05 Oct 2017

Total posts 332

@kim, I think the Aussie government will be perfectly happy with 80% vaccination uptake.

29 Jan 2020

Total posts 27

Is that Neil Perry in the photo?

Re international travel from 01 July, most current travel insurance does not cover Covid.....so how for example, could you contemplate flying to the USA, with the highest medical costs on the planet?

24 Aug 2011

Total posts 903

Yes, that is him in the HKG Int'l Lounge which is the best of QF's international lounges globally IMHO.  Not too sure if the A380 in the background was actually there or is a photoshop.  Every time I have flown through HKG, I've never seen a QF plane so close to the terminal.

That's a real Qantas A380, Qantas generally used those gates up near the lounge, either gates 15-16 which were right across from the lounge or the low 20s at the start of the concourse.

XWu
XWu

09 May 2020

Total posts 385

Considering that residents in SG and HK are in highly compact urban living, largely compliant with public health directive with government committed to free availability of vaccines (both cities have access to the US and EU/UK vaccines) I woul have thought they are going to vaccinate their population alot faster and alot more than we will ever achieve here. 

JP is an interesting case where about 60% population say they will have the vaccine but I suspect as more people have their shots it will put peer pressure on others so the uptake will be something higher, maybe even 80%+.

I don't think we gonna get anywhere close to 70% uptake here if we are lucky. 

Frankly then the snubbing of these Asian destination simply doesn't make sense and only pushes Australian who want to travel to use those Asian airlines 

05 Oct 2017

Total posts 332

A lot easier to vaccinate most of the population in two of the tiniest jurisdictions on the planet than the world's 6th largest country (Australia) that in addition to the cities has a vast hinterland. Although the WHO has said that no country should (or is even likely to) mandate the shot outright, I can envision uptake to be of the order of 95-98% in both Singapore and Hong Kong due to the compliance that citizens/residents of these two territories have with public health directives as you say. In Australia it could easily be 70-80% for the first shot, but probably a lot less for the second one, depending on the severity of adverse events.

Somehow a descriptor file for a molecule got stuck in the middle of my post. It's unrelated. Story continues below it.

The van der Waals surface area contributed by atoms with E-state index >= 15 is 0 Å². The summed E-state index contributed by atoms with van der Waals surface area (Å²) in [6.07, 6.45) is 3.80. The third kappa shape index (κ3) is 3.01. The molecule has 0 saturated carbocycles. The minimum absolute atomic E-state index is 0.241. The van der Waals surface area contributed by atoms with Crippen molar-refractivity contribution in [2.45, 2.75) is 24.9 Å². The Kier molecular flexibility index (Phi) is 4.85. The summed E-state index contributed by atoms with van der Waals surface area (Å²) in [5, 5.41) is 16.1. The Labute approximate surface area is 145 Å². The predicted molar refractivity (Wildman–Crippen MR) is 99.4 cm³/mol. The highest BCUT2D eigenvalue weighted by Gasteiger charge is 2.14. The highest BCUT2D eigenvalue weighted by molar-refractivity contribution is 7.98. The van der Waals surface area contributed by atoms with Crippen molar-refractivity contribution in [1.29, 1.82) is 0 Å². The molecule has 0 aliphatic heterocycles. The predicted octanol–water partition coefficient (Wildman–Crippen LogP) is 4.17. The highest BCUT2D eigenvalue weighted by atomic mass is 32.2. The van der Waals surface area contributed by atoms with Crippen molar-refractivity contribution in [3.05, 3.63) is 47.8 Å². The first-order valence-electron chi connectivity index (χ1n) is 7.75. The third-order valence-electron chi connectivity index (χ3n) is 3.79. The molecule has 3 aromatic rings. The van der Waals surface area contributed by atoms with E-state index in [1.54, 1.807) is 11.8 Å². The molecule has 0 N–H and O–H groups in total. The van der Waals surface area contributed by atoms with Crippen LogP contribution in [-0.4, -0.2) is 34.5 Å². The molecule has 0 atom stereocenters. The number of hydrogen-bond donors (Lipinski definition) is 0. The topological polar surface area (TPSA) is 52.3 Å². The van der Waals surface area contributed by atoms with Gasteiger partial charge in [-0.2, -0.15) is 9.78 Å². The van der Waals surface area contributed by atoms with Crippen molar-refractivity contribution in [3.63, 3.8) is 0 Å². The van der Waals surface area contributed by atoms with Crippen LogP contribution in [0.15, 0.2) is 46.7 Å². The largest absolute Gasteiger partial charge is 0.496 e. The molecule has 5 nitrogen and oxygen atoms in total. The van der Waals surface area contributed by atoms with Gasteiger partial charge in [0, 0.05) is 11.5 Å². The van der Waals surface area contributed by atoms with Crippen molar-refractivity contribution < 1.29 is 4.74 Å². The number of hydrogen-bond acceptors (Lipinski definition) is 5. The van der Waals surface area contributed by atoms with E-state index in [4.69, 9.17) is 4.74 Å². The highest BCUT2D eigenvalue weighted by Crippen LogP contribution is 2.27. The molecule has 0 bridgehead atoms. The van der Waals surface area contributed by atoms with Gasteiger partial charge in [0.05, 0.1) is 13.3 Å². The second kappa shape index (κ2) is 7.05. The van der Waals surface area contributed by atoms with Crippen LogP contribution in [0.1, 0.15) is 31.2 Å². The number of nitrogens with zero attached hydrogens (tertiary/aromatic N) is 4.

Qantas - Qantas Frequent Flyer

11 Oct 2014

Total posts 633

I would mention here that as part of Mainland China, Hong Kong may have access to the Pfizer/BioNTech and Astra Zeneca vaccines. They would also most certainly have access to the Chinese developed SinoPharm and Sinovac products. 

Similar to other countries worldwide, the 'end-user' / patient will have little to no say in what they receive, as a vaccine. It is not a 'shopping' trip - however, the State / Federal authourities dispensing the product(s) may assign specific products to individual clusters of their population.

XWu
XWu

09 May 2020

Total posts 385

@kimshep

If you did a simple search today you would have found that HK has secured 22.5 million doses of vaccines from 3 companies in equal proportion (Pfizer, Oxford/AZ and Sinovac) for its 7.5 millions residents (the last deal is with O/AZ which is confirmed at least 2 -3 weeks ago). It would have helped inform your posts rather than the speculation of what the HK government may have access to or not

05 Oct 2017

Total posts 332

@kimshep, pretty sure that HK residents will be allowed to choose to get a western vaccine at a private clinic, where they pay for it themselves if they so choose. Well to do mainland Chinese residents used to get their shots in Hong Kong a couple of years back in the aftermath of the Chinese vaccine debacle.

XWu
XWu

09 May 2020

Total posts 385

@TheFreqFlyer

Actually Carrie Lam announced in Dec 2020 that the residents are in a position to choose between 3 vaccines at no charge  (since they ordered enough for 3 doses for each) although I doubt in practice it will happen easily since the availability of the vaccines will change at different time of the year as they arrive in stages and some will be more popular than others at one stage (before more info about side effects and effectiveness will change demand) so resulting in fairly uneven and fluid availability/shortage.

And some Anglophiles amongst the HK residents will choose the western more expensive options over the cheaper Chinese alternatives..... in my opinion.

I suspect the Chinese vaccine may not be as popular initially but will gain steady traction as people who are not really worried about catching the virus but have to get the vaccine due to work or travel requirement, start to choose the least popular (hence most easily available) options. 

Generally the issues surrounding the Chinese (or Russian) vaccines are not related to its safety but its effectiveness (or rather the availability and “western” media/scientists trust of available published data on their efficacy trials). So for those people who don’t really feel worried about catching the virus but just want to get it done so that they can return to work or travel (international borders/airlines cannot be seen to be discriminating against Chinese or Russian vaccines so they have to let them through), then choosing the Chinese option means you are more likely to complete the course of vaccination without worrying about the supplies (unlike the more promoted Oxford/AZ or P-BMT vaccines)

05 Oct 2017

Total posts 332